Adelaide Cottage
Map
General information
TypeHouse
Architectural stylePicturesque
Town or cityWindsor, Berkshire
CountryEngland
Current tenantsThe Prince and Princess of Wales
OwnerCrown Estate
Design and construction
Architect(s)Jeffry Wyatville

Adelaide Cottage (formerly known as Adelaide Lodge) is a house in Windsor Home Park just east of Windsor Castle, in Berkshire. Built in 1831 for Queen Adelaide, it is currently the principal residence of the Prince and Princess of Wales.

Design

The cottage incorporates building materials of John Nash's Royal Lodge from Windsor Great Park. At the time of construction in 1831, it was described as "chastely elegant" and having two public rooms, in addition to a retiring room for the queen, and a pages' room, as well as furnishings from the former royal lodge and a marble fireplace mantel in the regency Graeco-Egyptian style.[1]

The present cottage has four bedrooms.[2] The ceiling of its principal bedroom reuses decorative elements, including gilt dolphins and ropes, from the former royal yacht, HMY Royal George. It has been listed Grade II* on the National Heritage List for England since October 1975.[3][4] Adelaide Cottage is located in Windsor Home Park.[5]

History

In 1831, under the supervision of architect Jeffry Wyatville, the house was erected in the picturesque style for Queen Adelaide.[3][6][7] Queen Victoria often visited the residence for breakfast and tea.[5]

Group Captain Peter Townsend, equerry to King George VI, was given the property as a grace-and-favour residence in 1944.[8][2] Townsend referred to the cottage as an "icebox" with only two radiators.[9] Simon Rhodes, the son of Queen Elizabeth II's cousin Margaret Rhodes, previously resided at the cottage.[2] Major renovations took place in 2015, with the historical architecture still intact.[2] In the summer of 2022, Adelaide Cottage became the home of William, Prince of Wales, and Catherine, Princess of Wales, and their children, Prince George, Princess Charlotte and Prince Louis.[8] The family pays market rent.[10]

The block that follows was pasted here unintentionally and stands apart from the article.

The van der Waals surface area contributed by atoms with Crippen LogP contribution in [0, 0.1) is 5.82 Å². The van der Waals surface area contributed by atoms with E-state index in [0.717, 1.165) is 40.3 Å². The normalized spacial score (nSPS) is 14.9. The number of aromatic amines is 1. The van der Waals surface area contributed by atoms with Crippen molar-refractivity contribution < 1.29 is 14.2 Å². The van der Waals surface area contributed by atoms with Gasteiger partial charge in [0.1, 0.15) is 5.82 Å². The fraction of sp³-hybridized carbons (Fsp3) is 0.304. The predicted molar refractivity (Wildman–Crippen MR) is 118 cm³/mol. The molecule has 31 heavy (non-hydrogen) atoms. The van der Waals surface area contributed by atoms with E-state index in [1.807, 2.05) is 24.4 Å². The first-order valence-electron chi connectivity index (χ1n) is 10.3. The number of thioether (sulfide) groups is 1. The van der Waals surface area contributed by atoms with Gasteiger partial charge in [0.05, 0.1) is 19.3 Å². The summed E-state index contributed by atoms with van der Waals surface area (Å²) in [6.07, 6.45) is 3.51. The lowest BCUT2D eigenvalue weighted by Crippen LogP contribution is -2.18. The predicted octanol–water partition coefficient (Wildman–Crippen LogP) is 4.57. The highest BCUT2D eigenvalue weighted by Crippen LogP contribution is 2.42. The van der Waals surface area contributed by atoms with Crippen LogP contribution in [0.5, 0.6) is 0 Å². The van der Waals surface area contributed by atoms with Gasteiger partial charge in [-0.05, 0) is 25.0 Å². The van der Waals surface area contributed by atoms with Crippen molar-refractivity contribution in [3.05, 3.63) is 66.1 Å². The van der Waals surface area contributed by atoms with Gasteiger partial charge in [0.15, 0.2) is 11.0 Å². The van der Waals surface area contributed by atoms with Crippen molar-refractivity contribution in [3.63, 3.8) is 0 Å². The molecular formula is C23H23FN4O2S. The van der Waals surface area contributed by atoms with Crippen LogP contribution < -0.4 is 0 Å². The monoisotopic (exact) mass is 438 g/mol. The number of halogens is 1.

See also

References

  1. ^ "Adelaide Lodge, Windsor published 20 Aug 1831 – RCIN 700781". The Mirror. image of newspaper in Royal Collection. 20 August 1831. Retrieved 23 July 2018.((cite news)): CS1 maint: others (link)
  2. ^ a b c d "Adelaide Cottage, Windsor: Prince William and Kate Middleton's new home in the Berkshire countryside". WomanAndHome. Retrieved 12 February 2023.
  3. ^ a b Historic England. "Adelaide Cottage (1319270)". National Heritage List for England. Retrieved 16 June 2022.
  4. ^ Maudlin, Daniel (24 July 2015). The Idea of the Cottage in English Architecture, 1760 – 1860. Routledge. p. 60. ISBN 9781317643159.
  5. ^ a b Maggie Maloney (22 August 2022). "Inside Adelaide Cottage, Prince William and Kate Middleton's New Home in Windsor". Town & Country. Retrieved 1 March 2023.
  6. ^ "The Royal Estate, Windsor, Non Civil Parish – 1001434". historicengland.org.uk. Historic England. Retrieved 25 July 2018.
  7. ^ "Adelaide Cottage". www.royalcollection.org.uk. Royal Collection Trust. Retrieved 23 July 2018.
  8. ^ a b Valentine Low (14 June 2022). "Adelaide Cottage, duke and duchess's new home, was scene of royal scandal". The Times. Retrieved 15 June 2022.
  9. ^ Elizabeth Stamp (29 August 2022). "5 Things to Know About Prince William and Kate Middleton's New Home". Architectural Digest. Retrieved 1 March 2023.
  10. ^ Laura Hampson (25 August 2022). "Adelaide Cottage: Inside Will and Kate's 'modest' new home". The Independent. Retrieved 1 March 2023.

51°28′45″N 0°35′25″W / 51.47907°N 0.59034°W / 51.47907; -0.59034